The Prescotian Webzine

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There it is. My name. It’s there alongside others in the entry list for 1948-49. I don’t recall many of the other names. There are three Dereks; Cross, Hewitt and Dangar, who had little in common other than their Christian name. Then there was Mickey Barron who seemed to know all about finger pie many years before the Beatles introduced the term to a wider audience. There’s Brian Stanhope. That name rings a bell. After all this time none of the others has any resonance at all. Nor for that matter does the Prescotian magazine itself from that time. I don’t remember it. However, now that I have seen that old publication on the website I’ve done a little research. The list is headed SALVETE (I’m one of the Lambdas if you want to look it up) and a moment or two on Google tells me that it means Welcome. I wouldn’t have known that at the time. How could I? And so far as I can remember that was the only indication I ever encountered that I really was welcome in PGS.You may have gathered by now that my years there were not what might be described as ‘the happiest days of my life’.

I only have a few vivid memories of my time there. Those are about the nasty things that boys did to frogs on the school playing field and with the frozen cat behind the air-raid shelter, along with the mild bullying to which I was subjected. In the class room I can recall warm compliments from Miss Beresford about an essay I wrote and facetious ones from Mr Dixon because in those days I used to read some science fiction. After four years of loneliness and deteriorating school reports in an environment which in retrospect was clearly not for me I ended up in 5C. Sixth-form of course was a non-starter. It’s not that I mis-behaved during my years there, on the contrary, but I suppose I was a bit of a loner, perhaps even what might be described as a wimp. I had passed the 11-plus and so I was deemed to have had some sort of potential to succeed in a grammar school. The 11-plus was a test of intelligence but I now know that we need more than intelligence to enjoy success. These days there is talk of ‘emotional intelligence’ as well and a degree of motivation can help.

What perhaps stands out in my memory was not something that was there at PGS but something that was absent. There was a total lack of any guidance or support. I cannot recall anyone offering advice or talking to me about my performance. That was even true about sporting performance. I wasn’t at all interested in football but I do remember that I had the makings of being a good runner. That’s just my perception but nobody ‘spotted’ or encouraged me or gave me any feedback whatsoever. I can’t remember the school motto and as it was probably in Latin it wouldn’t have meant much to me at first. However, whatever it was I think it should have been ‘Sink or swim’ because that was what it felt like. For many it was fine, they managed to swim and as a result they were able to succeed in one way or another and they probably enjoyed their time at PGS. Others, like me, simply sank without leaving much trace at the school. Why was that I wonder? Was the fault solely mine or might a different environment have awakened within me a greater desire to learn? As it was the system in those days didn’t acknowledge such things as ‘late developers’ and it was designed to admit only ten percent or less into higher education. The rest who did not make it to grammar school or who did not perform well there were apparently of not much concern.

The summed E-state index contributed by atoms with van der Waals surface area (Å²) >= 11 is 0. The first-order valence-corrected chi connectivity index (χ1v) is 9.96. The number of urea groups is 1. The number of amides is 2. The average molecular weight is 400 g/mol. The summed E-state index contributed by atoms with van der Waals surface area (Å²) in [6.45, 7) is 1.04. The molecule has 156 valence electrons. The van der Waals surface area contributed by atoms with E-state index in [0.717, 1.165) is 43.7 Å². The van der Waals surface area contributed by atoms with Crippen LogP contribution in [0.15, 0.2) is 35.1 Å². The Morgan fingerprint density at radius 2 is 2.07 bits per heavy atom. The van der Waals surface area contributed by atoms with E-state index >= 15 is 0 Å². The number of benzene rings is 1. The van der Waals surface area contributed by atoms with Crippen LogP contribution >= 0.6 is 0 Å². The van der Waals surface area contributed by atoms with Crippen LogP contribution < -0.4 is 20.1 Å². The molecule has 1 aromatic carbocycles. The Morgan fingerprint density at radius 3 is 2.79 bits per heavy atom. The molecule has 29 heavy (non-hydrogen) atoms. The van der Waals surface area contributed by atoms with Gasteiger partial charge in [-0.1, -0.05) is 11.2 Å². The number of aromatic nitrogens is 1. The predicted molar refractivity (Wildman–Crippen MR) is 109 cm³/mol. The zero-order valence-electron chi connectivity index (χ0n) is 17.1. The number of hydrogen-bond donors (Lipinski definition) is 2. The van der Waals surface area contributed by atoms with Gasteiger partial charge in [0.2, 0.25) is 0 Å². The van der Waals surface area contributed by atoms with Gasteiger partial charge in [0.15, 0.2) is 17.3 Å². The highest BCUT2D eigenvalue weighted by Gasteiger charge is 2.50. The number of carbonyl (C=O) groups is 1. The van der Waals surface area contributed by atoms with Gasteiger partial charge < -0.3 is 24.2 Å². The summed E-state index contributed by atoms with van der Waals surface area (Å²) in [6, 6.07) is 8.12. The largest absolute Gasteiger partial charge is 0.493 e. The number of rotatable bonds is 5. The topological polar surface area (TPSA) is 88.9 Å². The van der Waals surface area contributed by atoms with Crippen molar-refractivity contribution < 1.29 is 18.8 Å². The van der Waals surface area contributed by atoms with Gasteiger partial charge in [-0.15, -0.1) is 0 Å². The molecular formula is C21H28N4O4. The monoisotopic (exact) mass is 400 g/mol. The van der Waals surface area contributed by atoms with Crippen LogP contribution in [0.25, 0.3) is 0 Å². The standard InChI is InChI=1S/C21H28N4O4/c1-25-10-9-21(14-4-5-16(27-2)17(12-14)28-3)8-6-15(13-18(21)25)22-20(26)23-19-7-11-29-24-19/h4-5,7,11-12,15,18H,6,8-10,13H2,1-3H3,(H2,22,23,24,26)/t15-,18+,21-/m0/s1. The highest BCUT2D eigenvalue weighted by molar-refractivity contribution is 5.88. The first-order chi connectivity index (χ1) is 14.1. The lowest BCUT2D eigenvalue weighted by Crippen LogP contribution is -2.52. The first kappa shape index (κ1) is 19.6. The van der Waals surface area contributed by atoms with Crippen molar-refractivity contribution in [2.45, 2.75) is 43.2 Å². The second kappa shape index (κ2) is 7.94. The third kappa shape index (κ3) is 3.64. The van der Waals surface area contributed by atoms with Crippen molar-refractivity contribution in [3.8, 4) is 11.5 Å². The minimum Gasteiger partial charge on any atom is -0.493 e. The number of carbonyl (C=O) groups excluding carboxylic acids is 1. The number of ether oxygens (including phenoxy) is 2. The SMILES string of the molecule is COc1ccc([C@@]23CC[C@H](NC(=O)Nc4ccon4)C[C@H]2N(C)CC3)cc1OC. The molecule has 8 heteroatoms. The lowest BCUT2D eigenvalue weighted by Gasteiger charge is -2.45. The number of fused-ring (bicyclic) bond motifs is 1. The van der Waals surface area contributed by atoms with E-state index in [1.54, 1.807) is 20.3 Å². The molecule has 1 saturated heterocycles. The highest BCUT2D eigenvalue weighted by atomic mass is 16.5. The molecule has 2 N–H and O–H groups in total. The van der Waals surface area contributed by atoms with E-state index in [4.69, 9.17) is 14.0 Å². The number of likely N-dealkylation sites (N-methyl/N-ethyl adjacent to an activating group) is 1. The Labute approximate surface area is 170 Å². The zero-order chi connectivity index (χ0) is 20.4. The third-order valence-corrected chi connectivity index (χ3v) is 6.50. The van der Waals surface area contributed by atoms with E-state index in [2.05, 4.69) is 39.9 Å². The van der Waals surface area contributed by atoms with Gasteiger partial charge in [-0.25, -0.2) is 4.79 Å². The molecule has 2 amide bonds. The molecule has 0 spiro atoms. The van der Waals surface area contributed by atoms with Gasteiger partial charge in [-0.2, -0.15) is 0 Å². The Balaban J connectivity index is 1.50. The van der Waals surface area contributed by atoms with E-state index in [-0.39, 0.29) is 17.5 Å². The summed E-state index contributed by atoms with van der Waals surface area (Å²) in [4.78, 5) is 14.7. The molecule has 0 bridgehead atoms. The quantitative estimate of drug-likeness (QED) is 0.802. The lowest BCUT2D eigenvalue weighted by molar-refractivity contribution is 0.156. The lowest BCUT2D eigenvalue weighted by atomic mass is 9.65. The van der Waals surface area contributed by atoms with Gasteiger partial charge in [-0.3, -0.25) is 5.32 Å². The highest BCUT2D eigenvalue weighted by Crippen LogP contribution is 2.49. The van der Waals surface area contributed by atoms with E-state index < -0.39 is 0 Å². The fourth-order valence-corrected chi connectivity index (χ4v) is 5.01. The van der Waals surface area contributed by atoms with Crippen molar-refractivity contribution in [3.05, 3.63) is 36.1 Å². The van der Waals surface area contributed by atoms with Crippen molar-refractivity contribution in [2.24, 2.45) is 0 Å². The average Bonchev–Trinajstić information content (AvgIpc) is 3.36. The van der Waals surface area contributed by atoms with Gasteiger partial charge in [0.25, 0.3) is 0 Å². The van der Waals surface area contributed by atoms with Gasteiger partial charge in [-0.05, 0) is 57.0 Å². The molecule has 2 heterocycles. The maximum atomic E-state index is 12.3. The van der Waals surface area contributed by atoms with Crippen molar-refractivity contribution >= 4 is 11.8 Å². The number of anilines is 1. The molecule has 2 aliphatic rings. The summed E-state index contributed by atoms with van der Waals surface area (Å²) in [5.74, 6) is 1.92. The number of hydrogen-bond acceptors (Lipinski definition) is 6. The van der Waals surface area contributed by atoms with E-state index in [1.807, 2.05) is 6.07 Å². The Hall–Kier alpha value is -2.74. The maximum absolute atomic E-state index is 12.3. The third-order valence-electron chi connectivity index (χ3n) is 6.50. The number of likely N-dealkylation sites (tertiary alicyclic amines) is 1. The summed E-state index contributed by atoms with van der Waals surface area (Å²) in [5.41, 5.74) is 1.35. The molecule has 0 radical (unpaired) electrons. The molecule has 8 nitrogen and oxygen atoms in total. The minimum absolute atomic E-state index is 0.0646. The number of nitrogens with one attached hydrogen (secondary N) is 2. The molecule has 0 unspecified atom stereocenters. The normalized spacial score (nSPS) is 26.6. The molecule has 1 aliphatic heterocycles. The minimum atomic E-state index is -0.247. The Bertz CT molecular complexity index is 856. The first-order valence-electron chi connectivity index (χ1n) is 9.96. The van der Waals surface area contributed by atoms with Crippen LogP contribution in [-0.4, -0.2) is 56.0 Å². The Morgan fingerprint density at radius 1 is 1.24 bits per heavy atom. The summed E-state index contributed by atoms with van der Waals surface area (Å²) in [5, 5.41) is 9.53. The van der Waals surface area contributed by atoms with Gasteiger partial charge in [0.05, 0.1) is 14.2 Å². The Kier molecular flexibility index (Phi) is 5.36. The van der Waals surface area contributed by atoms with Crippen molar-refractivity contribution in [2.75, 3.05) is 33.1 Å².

Fortunately, since then it has increasingly been realised that education shouldn’t be available at just one early stage in one’s life and these days there are opportunities for more mature learners throughout their lives. And in a way my lost years at PGS don’t matter now as I am able to look back on a very successful and rewarding career in Human Resource Management. In addition, I’ve been to the Palace and received my gong from the Queen. I’ve sung, danced and acted my heart out in a variety of amateur musical productions and that latent ability to run quite well was exploited late in life as I have enjoyed over twenty-five wonderful years of fell-running. On the other hand for me my time at PGS was not really what education should be about. Schools have changed a lot since those days and they do try to help, encourage and enthuse more than they did then. But what a waste it was for me and no doubt still for others today.


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